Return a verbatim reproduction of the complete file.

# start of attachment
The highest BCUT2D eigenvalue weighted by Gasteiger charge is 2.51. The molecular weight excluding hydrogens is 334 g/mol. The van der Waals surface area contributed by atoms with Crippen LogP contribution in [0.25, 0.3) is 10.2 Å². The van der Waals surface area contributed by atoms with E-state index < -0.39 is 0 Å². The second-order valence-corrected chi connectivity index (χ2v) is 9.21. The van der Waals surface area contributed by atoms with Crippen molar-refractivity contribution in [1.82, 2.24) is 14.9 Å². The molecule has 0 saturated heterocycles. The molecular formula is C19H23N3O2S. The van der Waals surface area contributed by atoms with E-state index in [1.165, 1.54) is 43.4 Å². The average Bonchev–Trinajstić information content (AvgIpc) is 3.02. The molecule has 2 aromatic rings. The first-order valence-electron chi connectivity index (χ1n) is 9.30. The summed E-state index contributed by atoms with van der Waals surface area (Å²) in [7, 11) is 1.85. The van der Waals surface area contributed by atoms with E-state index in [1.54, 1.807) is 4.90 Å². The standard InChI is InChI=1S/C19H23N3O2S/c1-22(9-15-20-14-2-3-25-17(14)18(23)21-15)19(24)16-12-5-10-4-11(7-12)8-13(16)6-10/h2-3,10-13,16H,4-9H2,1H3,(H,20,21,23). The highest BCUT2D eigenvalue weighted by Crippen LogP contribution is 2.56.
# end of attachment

The highest BCUT2D eigenvalue weighted by Gasteiger charge is 2.51. The molecular weight excluding hydrogens is 334 g/mol. The van der Waals surface area contributed by atoms with Crippen LogP contribution in [0.25, 0.3) is 10.2 Å². The van der Waals surface area contributed by atoms with E-state index < -0.39 is 0 Å². The second-order valence-corrected chi connectivity index (χ2v) is 9.21. The van der Waals surface area contributed by atoms with Crippen molar-refractivity contribution in [1.82, 2.24) is 14.9 Å². The molecule has 0 saturated heterocycles. The molecular formula is C19H23N3O2S. The van der Waals surface area contributed by atoms with E-state index in [1.165, 1.54) is 43.4 Å². The average Bonchev–Trinajstić information content (AvgIpc) is 3.02. The molecule has 2 aromatic rings. The first-order valence-electron chi connectivity index (χ1n) is 9.30. The summed E-state index contributed by atoms with van der Waals surface area (Å²) in [7, 11) is 1.85. The van der Waals surface area contributed by atoms with E-state index in [1.54, 1.807) is 4.90 Å². The standard InChI is InChI=1S/C19H23N3O2S/c1-22(9-15-20-14-2-3-25-17(14)18(23)21-15)19(24)16-12-5-10-4-11(7-12)8-13(16)6-10/h2-3,10-13,16H,4-9H2,1H3,(H,20,21,23). The highest BCUT2D eigenvalue weighted by Crippen LogP contribution is 2.56.